Sometime in late 1829, the Lincolns, spurred by glowing reports from a relative who had settled in Illinois, decided to move westward once again. Also, the husbands of Thomas Lincoln's two stepdaughters, one of whom was Dennis Hanks, had already determined to relocate, and Sarah Bush Lincoln was loath to break up the family. In March 1830, after a journey to Elizabethtown to dispose of Sarah's property there, Thomas sold his Indiana landholdings. The family, including 21-year-old Abraham, piled all its goods into three wagons, bade farewell to their longtime friends and neighbors, and proceeded via the Troy-Vincennes Road to Vincennes, where the Wabash River was crossed into Illinois.
With the passage of time, the Lincoln sites in Indiana disappeared. In 1879 a private citizen, using local tradition as a guide, marked the probable site of Nancy Hanks Lincoln's grave, and the owners donated the site to the commissioners of Spencer County. Subsequently, the State of Indiana, aided by various patriotic associations and commissions, especially the Indiana Lincoln Union, acquired the gravesite; purchased additional acreage, including part of Thomas Lincoln's landholdings; and marked the approximate location of the Lincoln cabin.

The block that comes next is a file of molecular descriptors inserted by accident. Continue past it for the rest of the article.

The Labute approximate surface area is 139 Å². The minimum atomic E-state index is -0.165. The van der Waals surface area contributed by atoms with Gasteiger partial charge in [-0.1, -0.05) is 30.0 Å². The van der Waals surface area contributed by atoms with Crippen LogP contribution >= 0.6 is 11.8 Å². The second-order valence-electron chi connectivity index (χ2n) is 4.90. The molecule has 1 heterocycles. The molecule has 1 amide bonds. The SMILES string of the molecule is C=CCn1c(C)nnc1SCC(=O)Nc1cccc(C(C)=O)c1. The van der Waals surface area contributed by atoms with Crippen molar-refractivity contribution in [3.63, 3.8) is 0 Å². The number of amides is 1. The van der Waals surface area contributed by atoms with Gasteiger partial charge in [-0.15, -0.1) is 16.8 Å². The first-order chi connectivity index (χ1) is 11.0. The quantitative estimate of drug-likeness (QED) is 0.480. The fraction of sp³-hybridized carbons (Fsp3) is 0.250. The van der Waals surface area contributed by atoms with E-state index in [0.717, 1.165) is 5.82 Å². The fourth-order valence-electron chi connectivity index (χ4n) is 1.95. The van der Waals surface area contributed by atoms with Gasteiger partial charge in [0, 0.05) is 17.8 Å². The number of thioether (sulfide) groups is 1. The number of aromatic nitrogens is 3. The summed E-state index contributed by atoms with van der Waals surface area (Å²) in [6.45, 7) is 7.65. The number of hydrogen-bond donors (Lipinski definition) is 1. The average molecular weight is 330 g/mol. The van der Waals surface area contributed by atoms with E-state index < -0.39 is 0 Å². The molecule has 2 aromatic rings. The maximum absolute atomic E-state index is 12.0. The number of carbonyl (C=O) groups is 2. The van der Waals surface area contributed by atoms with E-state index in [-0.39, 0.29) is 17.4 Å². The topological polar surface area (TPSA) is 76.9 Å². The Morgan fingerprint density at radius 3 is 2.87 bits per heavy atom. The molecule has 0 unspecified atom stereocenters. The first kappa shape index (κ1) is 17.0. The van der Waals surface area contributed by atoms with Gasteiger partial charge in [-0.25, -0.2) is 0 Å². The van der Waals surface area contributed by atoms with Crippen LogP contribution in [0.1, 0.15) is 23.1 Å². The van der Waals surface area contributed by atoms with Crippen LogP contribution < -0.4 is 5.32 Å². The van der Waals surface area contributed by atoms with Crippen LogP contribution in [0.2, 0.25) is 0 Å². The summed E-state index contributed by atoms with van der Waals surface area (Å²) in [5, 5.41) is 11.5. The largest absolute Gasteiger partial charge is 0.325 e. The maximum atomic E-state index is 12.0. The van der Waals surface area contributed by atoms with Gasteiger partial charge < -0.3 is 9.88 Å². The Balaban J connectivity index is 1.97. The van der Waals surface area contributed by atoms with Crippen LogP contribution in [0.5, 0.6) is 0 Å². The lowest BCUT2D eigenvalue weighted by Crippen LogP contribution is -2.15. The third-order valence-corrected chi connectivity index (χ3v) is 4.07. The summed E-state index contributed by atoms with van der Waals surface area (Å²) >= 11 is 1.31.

By 1932, two State-owned areas, comprising jointly more than 1,000 acres, had evolved. One, the Nancy Hanks Lincoln Memorial, containing the sites of the cabin, outbuildings, and grave, was already open to the public. The other, Lincoln State Park, which eventually incorporated the memorial, was being developed as a recreation and scenic area. In 1938 the State opened it to the public. Improvements between 1940 and 1944 included additional land acquisition, landscaping, and the construction of a limestone memorial building.
The memorial building consists of two low wings connected by a semicircular cloister and features a central courtyard. The west wing, Abraham Lincoln Hall, serves as a small chapel; the east wing, Nancy Hanks Lincoln Hall, designed and furnished to represent a frontier dwelling, is used as a meeting room and exhibit area. Five relief panels symbolizing events in Lincoln's life adorn the walls of the cloister facing the courtyard. North of the memorial structure, lies a grassy plaza and parking lot. From the latter, a mall extends through the woods to the gravesite, beyond which a trail leads to the cabin site.
In 1962 Congress authorized establishment of Lincoln Boyhood National Memorial. The following year, the State transferred more than 100 acres of the park, primarily the memorial area, to the National Park Service. Today, in addition to the memorial, a farm similar to those of the Lincoln era is operated. It consists of a log cabin and outbuildings, garden, orchard, cultivated fields, and livestock. The visitor center is at the memorial.
Last Updated: 22-Jan-2004